What does Scott mean in stamp collecting

"Scott" number

Each year, Scott Publishing Company produces a catalog of US and overseas trademarks that lists valued values ​​for each brand, each identified by a Scott number. Stamp collectors use Scott Number to identify specific stamps when buying, selling or trading stamps and to easily organize their collections. Each brand issued by a country has a unique number.

What is the idea behind this unique Scott numbering system? It's very easy. First of all, each brand is assigned a special number. Second, special items are marked with the corresponding capital letters such as B for half mail stamps or C for air mail. Of course, this traditional system can be changed if there are more postage stamps than expected or because of some minor variations. In this case Scott will add an uppercase letter as a suffix or use the strategy of postage renumbering. Minor variations, such as shading or errors, are given a lowercase letter.

The additional descriptors include date of issue, picture number, description and color. The image number correlates with the actual design of the brand, minus the name and color, and a photographic example of each design can be found on the page of every Scott catalog.

It should be noted that Scott's numbering system is unique; that is why the company claims copyright. The system also has high commercial value.

Scott Catalog editors are very powerful figures in the philately world. It is explained by the fact that they have the right and great influence on what should be considered a valid postage stamp. The editors may refuse to include some stamps in the catalog so that the stamp collectors will not be able to add them to their collections. A few years later, such brands can appear in the catalog if they have made available their copies that have appeared on the market. The mark that is not on a Scott catalog is deprived of its value and philatelic interest.

In the event that the editors cannot get a copy of some interesting brands, that brand will be published in the catalog without its value. For example, it happened to brands from countries embargoed by the US government.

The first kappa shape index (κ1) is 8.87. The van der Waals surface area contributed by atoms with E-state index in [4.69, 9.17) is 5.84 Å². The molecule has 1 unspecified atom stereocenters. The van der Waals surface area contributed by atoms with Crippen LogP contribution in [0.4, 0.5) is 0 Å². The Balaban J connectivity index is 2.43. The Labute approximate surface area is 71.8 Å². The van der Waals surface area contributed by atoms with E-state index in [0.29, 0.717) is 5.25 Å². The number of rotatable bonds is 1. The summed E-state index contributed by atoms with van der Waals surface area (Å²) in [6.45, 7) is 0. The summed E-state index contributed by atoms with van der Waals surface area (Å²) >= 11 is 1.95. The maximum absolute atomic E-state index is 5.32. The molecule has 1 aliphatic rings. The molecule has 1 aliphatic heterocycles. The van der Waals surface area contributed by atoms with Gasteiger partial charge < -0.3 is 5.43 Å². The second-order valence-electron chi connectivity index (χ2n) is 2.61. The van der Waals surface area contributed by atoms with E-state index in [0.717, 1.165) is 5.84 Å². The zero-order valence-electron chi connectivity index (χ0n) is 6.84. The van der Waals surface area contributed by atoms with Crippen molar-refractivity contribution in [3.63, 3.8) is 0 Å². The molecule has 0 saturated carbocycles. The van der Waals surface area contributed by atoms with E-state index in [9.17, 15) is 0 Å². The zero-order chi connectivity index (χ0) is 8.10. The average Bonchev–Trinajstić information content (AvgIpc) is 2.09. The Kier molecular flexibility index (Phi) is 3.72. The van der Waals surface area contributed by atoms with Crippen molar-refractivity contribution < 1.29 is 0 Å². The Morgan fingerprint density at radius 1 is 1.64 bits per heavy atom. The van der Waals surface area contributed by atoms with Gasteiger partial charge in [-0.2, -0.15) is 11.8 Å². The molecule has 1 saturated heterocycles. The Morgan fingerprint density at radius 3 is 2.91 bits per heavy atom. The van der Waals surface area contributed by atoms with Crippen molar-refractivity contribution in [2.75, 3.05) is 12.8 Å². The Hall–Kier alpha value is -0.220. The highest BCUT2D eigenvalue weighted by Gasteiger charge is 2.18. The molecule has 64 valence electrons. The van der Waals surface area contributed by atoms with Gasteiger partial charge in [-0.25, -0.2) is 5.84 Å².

The popularity and usefulness of the Scott catalog is evidenced by the fact that many stamp collectors know some of their number by heart and dealers only need to mention the number in their price lists. For example, Inverted Jenny becomes widely known in the philately field under the Scott number "C3a".

The Scotts are issued separately for each country and the stamps in them are listed alphabetically. It should be noted that a catalog does not offer stamps for sale or for any commercial use. It offers collectors only the helpful information that collectors can use for their own purposes.

The Scott Catalog is highly respected agency and it was the first to offer the detailed identification system that includes the philatelists of philatelic products from around the world.

A brand should answer a long list of criteria in order to be listed in Scott's catalog. Occasionally the company decides that a particular brand doesn't fit its criteria and even rejects it from the list even though the output is valid for post production. A current example is that of U.S. approved imperforate printed sheet.

Each Scott catalog is edited and produced each year so that the information there is updated regularly. If you are a professional stamp collector you cannot do without this particular philatelic literature. So, surf the internet and check out every issue of Scott's annual catalogs.

Just so you know, you can search for stamps using this unique number on our website. If you are an experienced stamp collector orientating yourself into the Scott number system, visit this link which will be very helpful in organizing your collection. ADVANCED BRAND SEARCH